Weekend Things, Y17-W04

The Women’s March rallied on the State Library lawns.

We attended the Women’s March Against Trump last weekend, along with several thousand others in Melbourne, and several million around the world (the size of the San Francisco march made me feel weirdly homesick). A number of people I was with expressed frustration that there was no single, unifying message, but I think we’re going to have to get used to that; we’re going to be fighting on all fronts for years to come.

Beneath the thrill of the broad-minded demonstration, there was a nagging thought that I couldn’t shake, and that some protesters made a point of noting: if a majority of white women had not voted for Trump in November, he would not currently be President — and millions of people would not be protesting. There’s a corollary to this that also tugged at me: if Trump weren’t President — if we had, on Friday, inaugurated President Hillary Clinton — how many of the white women who protested on Saturday would feel as if there weren’t much about America that needed protesting at all?

From this Jia Tolentino article in the New Yorker. Please read this Twitter thread from an Indigenous woman who attended the DC march.

If you’re feeling sad about the future of humanity, spend a couple of minutes watching this Chinese man blow molten sugar into the shape of a bunny (via the Atlas Obscura newsletter, which comes way more frequently than I can read it but guarantees at least one moment of pure delight every time I do make time).

The Saturday Paper, which has been very involved in the #changethedate campaign, gave its editorial to Torres Strait Islander / Gamillaroi woman Nakkiah Lui this week, and she reflects on how it feels to be an Aboriginal person on the 26th of January each year. The hysterical opposition some people maintain to even discussing the idea of a change is a sign that most humans should be sent to the bottom of the sea. First Dog was good on this subject.

This always was, always will be Aboriginal land.

A list of moments that have particularly struck me in this first horrible week: Sean Spicer’s bananas first press conference as press secretary, during which he accused the press of lying about the size of attendance at the inauguration; Kellyanne Conway’s now infamous “alternative facts”; the unhinged (bullshit) story about Bernhard Langer Trump told to illustrate the idea that there was massive voter fraud in the 2016 election (and his subsequent comments, which, wow); the immediate crackdown on reproductive rights (that photo) and immigration (cf. #fuckingwall); Trump’s threat to “send in the Feds” to fix the “carnage” in Chicago (apparently inspired by something Bill O’Reilly said on Fox News); bans on federal agencies from providing social media updates… and there were more, too. I spent many tens of minutes tracking back from aghast tweets and Facebook posts (“omg I can’t believe this Langer thing”) to find fresh horrors. I can tell you what’s super low on my list of things to worry about right now, and that’s freeing Melania. But I managed a smirk at this, despite everything.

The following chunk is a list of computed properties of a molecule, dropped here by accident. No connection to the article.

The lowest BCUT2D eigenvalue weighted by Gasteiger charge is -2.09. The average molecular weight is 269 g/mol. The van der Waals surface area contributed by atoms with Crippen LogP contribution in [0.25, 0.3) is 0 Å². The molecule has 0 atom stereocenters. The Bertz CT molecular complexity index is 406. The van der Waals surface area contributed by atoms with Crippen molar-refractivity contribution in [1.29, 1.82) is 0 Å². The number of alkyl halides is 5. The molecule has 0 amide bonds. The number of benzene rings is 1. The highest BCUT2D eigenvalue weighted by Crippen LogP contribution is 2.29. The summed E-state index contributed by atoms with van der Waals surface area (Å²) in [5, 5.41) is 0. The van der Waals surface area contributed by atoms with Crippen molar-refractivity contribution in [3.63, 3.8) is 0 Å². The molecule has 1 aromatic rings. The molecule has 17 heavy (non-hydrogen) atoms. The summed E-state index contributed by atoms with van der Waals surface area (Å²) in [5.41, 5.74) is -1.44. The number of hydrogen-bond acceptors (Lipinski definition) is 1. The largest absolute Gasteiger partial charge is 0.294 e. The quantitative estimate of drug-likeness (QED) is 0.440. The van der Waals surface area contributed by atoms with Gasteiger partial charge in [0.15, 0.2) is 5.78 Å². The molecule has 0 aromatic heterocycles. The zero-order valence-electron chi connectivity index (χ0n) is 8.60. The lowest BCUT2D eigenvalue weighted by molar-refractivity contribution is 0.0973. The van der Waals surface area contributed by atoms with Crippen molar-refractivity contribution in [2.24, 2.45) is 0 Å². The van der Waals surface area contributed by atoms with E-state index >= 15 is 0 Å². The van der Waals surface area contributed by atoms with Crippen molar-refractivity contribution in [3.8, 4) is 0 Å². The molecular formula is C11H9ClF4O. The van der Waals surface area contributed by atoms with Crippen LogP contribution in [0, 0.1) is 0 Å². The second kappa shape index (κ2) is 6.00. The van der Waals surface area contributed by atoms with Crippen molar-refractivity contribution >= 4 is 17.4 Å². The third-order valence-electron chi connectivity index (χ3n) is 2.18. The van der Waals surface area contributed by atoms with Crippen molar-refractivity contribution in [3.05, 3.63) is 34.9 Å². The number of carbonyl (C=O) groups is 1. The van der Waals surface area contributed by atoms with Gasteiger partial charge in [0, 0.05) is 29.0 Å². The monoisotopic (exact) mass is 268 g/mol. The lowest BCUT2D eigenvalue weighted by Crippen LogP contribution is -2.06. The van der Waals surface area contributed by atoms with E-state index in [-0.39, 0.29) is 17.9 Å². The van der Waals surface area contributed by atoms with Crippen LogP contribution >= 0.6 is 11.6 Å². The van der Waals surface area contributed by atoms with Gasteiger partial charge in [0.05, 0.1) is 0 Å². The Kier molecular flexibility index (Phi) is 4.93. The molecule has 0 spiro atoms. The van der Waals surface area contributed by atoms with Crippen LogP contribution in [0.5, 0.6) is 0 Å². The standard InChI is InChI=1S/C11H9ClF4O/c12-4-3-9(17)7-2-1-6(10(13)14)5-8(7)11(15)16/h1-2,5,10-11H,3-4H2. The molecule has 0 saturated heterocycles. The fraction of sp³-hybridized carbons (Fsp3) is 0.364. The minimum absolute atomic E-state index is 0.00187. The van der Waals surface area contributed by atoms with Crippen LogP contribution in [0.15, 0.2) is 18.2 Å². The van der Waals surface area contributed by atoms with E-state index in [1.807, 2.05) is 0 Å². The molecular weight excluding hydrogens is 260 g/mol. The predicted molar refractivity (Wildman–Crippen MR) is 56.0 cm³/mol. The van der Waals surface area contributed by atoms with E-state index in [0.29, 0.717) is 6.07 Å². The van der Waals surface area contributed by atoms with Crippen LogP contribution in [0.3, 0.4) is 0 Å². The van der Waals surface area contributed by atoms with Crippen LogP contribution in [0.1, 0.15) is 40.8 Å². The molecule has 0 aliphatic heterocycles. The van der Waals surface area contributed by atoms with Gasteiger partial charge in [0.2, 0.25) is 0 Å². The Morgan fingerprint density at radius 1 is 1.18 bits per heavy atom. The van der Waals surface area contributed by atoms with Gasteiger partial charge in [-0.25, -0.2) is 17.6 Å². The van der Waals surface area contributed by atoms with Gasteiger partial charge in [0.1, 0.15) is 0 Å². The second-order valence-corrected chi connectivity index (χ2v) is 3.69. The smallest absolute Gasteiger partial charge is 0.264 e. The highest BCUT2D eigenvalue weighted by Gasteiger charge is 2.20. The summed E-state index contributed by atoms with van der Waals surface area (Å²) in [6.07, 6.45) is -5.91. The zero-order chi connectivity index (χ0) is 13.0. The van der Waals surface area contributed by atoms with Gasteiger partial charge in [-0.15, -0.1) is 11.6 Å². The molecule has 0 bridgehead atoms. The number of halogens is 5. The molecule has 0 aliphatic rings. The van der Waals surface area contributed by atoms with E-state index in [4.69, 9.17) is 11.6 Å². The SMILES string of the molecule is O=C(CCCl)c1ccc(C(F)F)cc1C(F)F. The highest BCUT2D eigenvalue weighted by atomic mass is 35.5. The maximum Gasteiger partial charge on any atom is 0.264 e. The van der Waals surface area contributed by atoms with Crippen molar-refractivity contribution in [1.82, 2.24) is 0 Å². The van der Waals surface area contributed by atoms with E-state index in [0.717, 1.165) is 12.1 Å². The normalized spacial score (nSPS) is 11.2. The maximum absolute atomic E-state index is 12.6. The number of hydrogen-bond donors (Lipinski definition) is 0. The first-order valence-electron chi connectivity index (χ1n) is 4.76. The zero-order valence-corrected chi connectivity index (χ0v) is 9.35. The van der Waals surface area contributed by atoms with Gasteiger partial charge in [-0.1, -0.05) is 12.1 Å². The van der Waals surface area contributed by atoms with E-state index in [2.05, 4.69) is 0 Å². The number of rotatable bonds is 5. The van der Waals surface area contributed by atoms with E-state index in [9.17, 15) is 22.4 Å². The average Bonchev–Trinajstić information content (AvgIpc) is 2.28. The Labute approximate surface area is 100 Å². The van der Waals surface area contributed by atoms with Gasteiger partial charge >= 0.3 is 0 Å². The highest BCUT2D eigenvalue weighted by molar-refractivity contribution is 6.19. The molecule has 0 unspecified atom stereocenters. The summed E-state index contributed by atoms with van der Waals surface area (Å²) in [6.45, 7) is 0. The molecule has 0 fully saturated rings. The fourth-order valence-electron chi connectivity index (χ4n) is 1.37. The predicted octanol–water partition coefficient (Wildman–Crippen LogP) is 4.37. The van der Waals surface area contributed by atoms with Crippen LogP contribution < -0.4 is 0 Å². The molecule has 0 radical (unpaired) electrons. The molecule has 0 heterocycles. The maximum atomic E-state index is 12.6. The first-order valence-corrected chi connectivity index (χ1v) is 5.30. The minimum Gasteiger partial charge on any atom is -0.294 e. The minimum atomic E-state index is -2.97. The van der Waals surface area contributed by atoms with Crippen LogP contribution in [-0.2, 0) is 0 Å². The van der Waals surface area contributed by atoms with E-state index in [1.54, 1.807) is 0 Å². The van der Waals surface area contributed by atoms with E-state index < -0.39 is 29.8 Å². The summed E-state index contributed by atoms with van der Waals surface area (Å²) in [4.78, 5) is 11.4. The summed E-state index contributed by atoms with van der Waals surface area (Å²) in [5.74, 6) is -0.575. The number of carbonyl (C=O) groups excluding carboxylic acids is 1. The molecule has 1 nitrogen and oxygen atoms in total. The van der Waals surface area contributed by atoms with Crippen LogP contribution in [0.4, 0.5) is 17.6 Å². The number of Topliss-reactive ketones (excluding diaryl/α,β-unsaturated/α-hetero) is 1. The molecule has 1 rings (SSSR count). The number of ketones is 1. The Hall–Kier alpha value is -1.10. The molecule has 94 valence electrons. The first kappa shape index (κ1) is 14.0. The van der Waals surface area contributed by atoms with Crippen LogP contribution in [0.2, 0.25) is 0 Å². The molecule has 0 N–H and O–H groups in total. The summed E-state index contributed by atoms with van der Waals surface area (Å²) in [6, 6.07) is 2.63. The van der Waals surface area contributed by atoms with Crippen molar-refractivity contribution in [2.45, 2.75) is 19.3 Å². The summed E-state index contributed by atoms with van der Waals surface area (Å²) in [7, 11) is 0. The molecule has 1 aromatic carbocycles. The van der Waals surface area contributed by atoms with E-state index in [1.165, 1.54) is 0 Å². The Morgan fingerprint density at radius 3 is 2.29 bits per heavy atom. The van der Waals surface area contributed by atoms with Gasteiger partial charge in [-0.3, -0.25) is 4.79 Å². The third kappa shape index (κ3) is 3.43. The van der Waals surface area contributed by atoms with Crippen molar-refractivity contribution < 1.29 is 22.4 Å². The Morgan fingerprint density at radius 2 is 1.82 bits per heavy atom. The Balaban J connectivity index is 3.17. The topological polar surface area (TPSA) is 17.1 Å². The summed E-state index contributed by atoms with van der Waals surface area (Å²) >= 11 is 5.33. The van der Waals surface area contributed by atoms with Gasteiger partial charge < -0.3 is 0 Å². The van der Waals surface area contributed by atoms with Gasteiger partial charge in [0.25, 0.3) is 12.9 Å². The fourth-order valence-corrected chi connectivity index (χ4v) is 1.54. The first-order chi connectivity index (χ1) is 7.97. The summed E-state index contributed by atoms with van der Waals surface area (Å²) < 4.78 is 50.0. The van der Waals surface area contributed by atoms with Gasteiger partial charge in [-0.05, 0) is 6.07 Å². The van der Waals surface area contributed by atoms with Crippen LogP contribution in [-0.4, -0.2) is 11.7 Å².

In the light of all of it, I think it’s absolutely fine to punch a Nazi. Probably even necessary.

But one link led to another and he ended up reading page after page of Stormfront discussions on the reliability of 23andMe ancestry results and whether Neanderthal interbreeding is the reason for the genetic superiority of whites.

TIL that Nazis love genetics, because they reinforce their belief in the existence of essential differences between races, even though there is much evidence to contradict that notion.

Companies from Medium to The Washington Post to Mashable to Buzzfeed all eventually run into the same unthinkable truth: The methods used to fund modern journalism simultaneously undermine trust in the news outlets.

Via Aaron, this is a good primer on the way web advertising distorts journalism, with many, many useful links out to other articles, and lots of visual examples. Learning to recognise the signs of native advertising is a skill that should be taught in schools.

If you’re into bread (this is, after all, the Bread Weekly), may I commend to you The Perfect Loaf.

Since March 2016, Aziz has been reporting from Manus in short 30 second bursts, via WhatsApp messages sent from a smuggled phone. On the day his correspondence kicks off with Michael, he’s already been in detention for 864 days.

The Messenger is a new podcast collaboration between The Wheeler Centre and Behind the Wire, and it is thoroughly worth your time.

Without formalized process everyone does things their own way, and there is no documentation for how problems are solved. This informal, undocumented process is the “null process,” and, if used incorrectly, the null process can have major implications for a company.

Pat Allen linked to this article, and I found it useful in the light of a conversation I’d been having with the excellent Ally Long. My problem with formal work process is that it accretes rapidly and then becomes stale as people, projects and goals change, but as Ally described (and I agree), a determined ‘no process’ environment can be chaotic and difficult for good people to thrive in.

Go and see Moonlight. See it now. It is deeply romantic and hopeful, and will give you a couple of hours’ respite from the awfulness of the news.